A less clinical view comes from actor Jeff Bridges, who says, "Most cynics are really crushed romantics: they've been hurt, they're sensitive, and their cynicism is a shell that's protecting this tiny, dear part in them that's still alive." In other words, cynicism is a cover for depression, and possibly, resentment. If Mr. Bridges is correct, cynics naturally will suffer the same mental and physical debilitation that afflicts other depressed or angry individuals.

Few cynics are going to develop sunny dispositions just because science tells them they might protect their brains in so doing. In fact, the typical cynic hates sunny dispositions and would disparage such advice.  This fact may pose a problem for the up-and-coming generation--the Millennials--who are the most cynical generation on record. According to a Pew Survey, 81 percent of the Millennials believe that you can't trust most other people.5 The Millennials probably get plenty of support to maintain their cynical outlook from their peers, so they may all wind up sharing early bunks at assisted care facilities.

What should you do if nothing will convince you that the world is a friendly place and that most people (including politicians and used car dealers) are essentially good? How can you protect your curmudgeon mind?

Of course, you should exercise and eat well to counteract the effects of your negativity. You might also add antioxidants and proteolytic enzymes to your supplement regimen. The proteolytic enzymes will help to reduce systemic inflammation caused by any residual depression you may harbor, as inflammation in the vascular system hampers blood flow to the brain. The antioxidants will help to neutralize free radical cascades triggered by any underlying stress and resentment you may have. You might also want to consider an L-carnosine based formula to hold back the advance of beta amyloid plaques in your brain.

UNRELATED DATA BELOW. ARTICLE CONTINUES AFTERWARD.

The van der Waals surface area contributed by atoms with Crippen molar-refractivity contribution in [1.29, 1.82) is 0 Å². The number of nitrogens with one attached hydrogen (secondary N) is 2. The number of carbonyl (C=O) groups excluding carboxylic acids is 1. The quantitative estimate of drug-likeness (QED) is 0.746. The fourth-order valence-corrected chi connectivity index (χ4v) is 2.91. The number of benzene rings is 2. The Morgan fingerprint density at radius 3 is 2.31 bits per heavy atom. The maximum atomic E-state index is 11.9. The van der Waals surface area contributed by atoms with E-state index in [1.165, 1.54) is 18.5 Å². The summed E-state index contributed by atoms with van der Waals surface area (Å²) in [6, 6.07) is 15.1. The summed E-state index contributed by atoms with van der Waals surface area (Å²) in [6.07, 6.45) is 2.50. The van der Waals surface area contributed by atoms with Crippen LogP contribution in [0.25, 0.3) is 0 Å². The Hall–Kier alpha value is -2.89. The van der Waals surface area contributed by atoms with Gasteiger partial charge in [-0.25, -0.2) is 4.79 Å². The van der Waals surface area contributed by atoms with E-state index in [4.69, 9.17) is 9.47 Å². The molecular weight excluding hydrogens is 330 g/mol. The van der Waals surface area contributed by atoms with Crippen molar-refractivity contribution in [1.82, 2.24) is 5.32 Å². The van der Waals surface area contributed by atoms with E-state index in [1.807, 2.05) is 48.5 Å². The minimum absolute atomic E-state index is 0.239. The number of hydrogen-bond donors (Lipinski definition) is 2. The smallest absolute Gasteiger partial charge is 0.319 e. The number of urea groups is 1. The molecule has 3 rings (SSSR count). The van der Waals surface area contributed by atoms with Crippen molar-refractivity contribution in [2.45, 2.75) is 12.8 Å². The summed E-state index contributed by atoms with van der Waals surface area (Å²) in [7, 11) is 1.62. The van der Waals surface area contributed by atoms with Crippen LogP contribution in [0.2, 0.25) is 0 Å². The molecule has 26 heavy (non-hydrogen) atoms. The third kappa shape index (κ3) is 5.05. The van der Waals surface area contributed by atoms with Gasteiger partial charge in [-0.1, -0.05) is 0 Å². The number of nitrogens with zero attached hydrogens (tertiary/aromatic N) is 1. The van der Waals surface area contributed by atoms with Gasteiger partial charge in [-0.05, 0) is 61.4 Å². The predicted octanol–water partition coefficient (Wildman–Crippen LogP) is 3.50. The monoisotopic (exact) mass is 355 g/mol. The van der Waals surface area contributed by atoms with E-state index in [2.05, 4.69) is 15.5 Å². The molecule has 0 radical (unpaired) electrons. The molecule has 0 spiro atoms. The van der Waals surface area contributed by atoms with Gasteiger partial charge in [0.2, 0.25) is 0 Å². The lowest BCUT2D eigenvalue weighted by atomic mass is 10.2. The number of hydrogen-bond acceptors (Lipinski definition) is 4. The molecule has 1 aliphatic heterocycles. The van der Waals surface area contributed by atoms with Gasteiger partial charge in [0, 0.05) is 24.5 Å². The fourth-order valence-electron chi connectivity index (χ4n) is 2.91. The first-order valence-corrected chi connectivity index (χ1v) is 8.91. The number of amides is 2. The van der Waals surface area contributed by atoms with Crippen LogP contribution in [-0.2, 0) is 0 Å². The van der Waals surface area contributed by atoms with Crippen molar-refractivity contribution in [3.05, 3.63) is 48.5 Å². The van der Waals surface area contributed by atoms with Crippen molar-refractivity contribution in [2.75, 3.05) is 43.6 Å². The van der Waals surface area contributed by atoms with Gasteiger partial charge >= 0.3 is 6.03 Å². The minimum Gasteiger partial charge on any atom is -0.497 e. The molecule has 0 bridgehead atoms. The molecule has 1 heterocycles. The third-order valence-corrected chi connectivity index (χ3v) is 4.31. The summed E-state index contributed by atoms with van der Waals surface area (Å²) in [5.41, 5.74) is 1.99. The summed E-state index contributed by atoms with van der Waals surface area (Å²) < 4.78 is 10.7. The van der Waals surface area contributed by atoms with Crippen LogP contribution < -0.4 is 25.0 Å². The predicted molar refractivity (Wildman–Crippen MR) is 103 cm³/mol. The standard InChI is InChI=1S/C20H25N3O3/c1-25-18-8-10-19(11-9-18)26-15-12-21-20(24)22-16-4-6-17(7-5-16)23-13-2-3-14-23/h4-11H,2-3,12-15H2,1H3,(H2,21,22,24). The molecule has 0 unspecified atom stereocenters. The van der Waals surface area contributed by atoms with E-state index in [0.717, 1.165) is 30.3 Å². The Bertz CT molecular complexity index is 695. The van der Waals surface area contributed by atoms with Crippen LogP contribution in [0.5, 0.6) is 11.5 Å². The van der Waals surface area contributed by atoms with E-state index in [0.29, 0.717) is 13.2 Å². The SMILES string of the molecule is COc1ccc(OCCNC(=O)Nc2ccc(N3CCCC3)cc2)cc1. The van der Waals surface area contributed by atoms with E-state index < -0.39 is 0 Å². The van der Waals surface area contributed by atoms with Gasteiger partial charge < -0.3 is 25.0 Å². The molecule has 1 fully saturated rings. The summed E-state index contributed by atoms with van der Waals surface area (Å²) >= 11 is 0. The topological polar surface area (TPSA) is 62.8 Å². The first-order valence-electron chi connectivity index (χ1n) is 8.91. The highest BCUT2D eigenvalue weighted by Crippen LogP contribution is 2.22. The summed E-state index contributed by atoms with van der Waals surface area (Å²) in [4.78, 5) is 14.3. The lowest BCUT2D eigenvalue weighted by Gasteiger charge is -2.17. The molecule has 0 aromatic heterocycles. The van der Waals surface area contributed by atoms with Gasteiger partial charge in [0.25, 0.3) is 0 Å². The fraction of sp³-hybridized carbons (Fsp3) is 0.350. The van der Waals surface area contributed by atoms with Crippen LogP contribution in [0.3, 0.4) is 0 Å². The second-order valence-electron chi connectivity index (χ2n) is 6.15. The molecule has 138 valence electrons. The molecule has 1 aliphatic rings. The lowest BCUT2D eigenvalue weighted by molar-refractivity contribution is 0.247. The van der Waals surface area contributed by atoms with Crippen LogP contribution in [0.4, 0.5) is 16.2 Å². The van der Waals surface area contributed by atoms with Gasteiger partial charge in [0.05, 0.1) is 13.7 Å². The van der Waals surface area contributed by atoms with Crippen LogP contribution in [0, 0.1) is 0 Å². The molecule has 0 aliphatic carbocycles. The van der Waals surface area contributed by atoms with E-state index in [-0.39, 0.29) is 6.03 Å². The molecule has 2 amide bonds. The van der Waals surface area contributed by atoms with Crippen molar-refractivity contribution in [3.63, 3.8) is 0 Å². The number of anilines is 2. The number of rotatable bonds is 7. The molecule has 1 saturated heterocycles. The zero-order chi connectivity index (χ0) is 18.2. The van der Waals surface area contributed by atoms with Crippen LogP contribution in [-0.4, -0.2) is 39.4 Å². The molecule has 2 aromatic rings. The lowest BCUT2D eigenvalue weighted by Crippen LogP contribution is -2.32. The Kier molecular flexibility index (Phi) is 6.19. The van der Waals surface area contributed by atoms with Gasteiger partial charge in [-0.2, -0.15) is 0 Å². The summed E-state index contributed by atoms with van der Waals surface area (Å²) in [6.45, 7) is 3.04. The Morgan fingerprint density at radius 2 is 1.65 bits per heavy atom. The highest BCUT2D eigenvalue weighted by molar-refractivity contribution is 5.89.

On the other hand, if you want to take one last stab at attitude adjustment, you can try dancing along with the world to Pharrell's "Happy"--unless you live in Iran, that is, as that experiene just might make you totally cynical.6

  • 1. Neovonen, Elisa et al. "Late-life cynical distrust, risk of incident dementia, and mortality in a population-based cohort." 28 May 2014. Neurology. 29 May 2014.  
  • 2. Boyles, Salynn. "Study:  Negative Outlook Appears to Raise Risk of Heart Disease, Death." 10 August 2009. WebMD. 29 May 2014.
  • 3. Graham, Judith. "Does Depression Contribute to Dementia?" 1 May 2013. New York Times. 29 May 2014.
  • 4. Christensen, Jen. "Cynicism linked to greater dementia risk, study says." 29 May 2014. CNN. 29 May 2014.
  • 5. Goldberg, Jonah. "The Most Cynical Generation." 14 March 2014.  National Review. 29 May 2014.
  • 6. Saad Abedine and Holly Yan. "'Happy' video dancers, but not director, freed in Iran, group says." CNN World. May 21, 2014. (Accessed 30 May 2014.)

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    Submitted by Neri Kawashima on
    July 11, 2014 - 1:05am

    Thank you for this article. It has given me fresh insights regarding the matter.
    I don't consider myself anti-social. I have a couple of closed friends and some casual friends as well. I enjoy at most 2 of them at my place for tea or lunch however, I am not keen to going to their places to do the same things. I don't enjoy parties or gatherings specially with people I don't know. I hate being in a crowd. I worried after reading this article if my attitude will lead me closed to Dementia. I am now 65 and still teaching at Elementary schools as an English teacher.